Although I loathe to admit it, it was the release of the film that made me finally get off my behind and read Life of Pi by Yann Martel.  In my defence, I have heard wildly different opinions on this novel.  Some have raved saying it’s one of the greatest novels they’ve ever read, with superb imagery, writing and characters.

Others have said it dragged, nothing happened and they were almost put to sleep by it.

Not exactly positive reviews.

Nevertheless, my inner book nerd popped her head up and I schlepped off to the closest book store (where I conveniently got a discount, win), bought myself a copy and let’s just say…thank goodness I routinely ignore other people’s advice.

Piscine ‘Pi’ Molitor Patel is an Indian teenager who has grown up on a zoo with his family; his mother, older brother and zookeeper father.  His life up until now has had two great passions; his love and respect for animals, both great and small, and his belief in religions and their gods…yes, multiple.

When his parents decide to move to Canada, he and his family set sail on a cargo ship, filled with animals from their zoo departing for various countries.  One night, a storm hits and the ship capsizes; Pi is the only surviving human, stuck on a lifeboat with an injured zebra, an orang-utan, a hyena and…a 450 pound bengal tiger.

Against the odds; the vicious animals, the weather extremities and the continual need for water and food, Pi’s desire to survive out stands them all, as we are taken on a fantastical journey of how one person can withstand the impossible.

To be completely honest, I can understand why people wouldn’t enjoy this book, because although it does have that impressive shipwreck smack bang in the middle of the novel, most of the time not much appears to be occurring in the storyline.  Yes, there are story arcs, but the focus of the novel (at least, this is what I personally took from it) were the day-to-day struggles, trials and discoveries that Pi dealt with.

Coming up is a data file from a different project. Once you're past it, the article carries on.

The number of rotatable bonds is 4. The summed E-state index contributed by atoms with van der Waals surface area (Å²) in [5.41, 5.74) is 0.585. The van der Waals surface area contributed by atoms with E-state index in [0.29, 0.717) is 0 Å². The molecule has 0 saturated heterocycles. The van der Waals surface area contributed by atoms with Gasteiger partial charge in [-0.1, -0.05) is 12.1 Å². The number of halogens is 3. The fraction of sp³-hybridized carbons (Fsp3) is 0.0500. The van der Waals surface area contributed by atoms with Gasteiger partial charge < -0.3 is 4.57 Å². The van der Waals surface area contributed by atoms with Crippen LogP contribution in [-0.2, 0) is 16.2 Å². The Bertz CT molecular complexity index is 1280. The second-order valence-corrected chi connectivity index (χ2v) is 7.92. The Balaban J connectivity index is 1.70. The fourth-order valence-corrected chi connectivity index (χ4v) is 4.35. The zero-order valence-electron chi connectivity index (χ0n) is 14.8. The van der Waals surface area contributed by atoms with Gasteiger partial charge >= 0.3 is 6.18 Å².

Personally I found Martel to be a beautiful writer, who was very descriptive, yet all the details didn’t seem exhaustive in the slightest.  Instead, at times I felt that I was out there with Pi, boiling in the sun, trying to survive another day (particularly on the 42 degree that I was reading this on).

Furthermore, while the novel obviously deals greatly with the day-to-day survival that Pi had to endure; from feeding, and not being eaten by, Richard Parker (the tiger, that confused me for a while), to finding food and water for himself; overall I found that Martel really drove home how mentally wearing being on one’s own would be.

Can you imagine spending 227 days on a lifeboat, by yourself, wondering if you’re ever going to see land, civilisation or people again?  Knowing that your entire family has died and you have little to nothing to go back to?  All these questions were addressed in detail by Pi’s struggles, and what a person must go through to make it through to the other end.

Overall, I enjoyed this book because it made me look at things more closely and clearly, and with a different perspective.  I found Pi extremely personable, as well as Richard Parker, and the weird, tense relationship they had together.  I particularly loved the descriptions of marine life Pi encounters, but that could just be what I enjoy.

However, if you are easily bored, or are more interested in an absorbing story, with whizzes, bangs and romance (all very enjoyable things I like reading about), then I wouldn’t suggest Life of Pi for you. On the other hand, if you are a keen reader who appreciates beautiful writing, realistic descriptions and a little bit of fantasy, then please give this a shot, especially if you’re planning on hitting the cinemas afterwards!

Have you read or seen Life of Pi?  Are you planning to?  What did you think?

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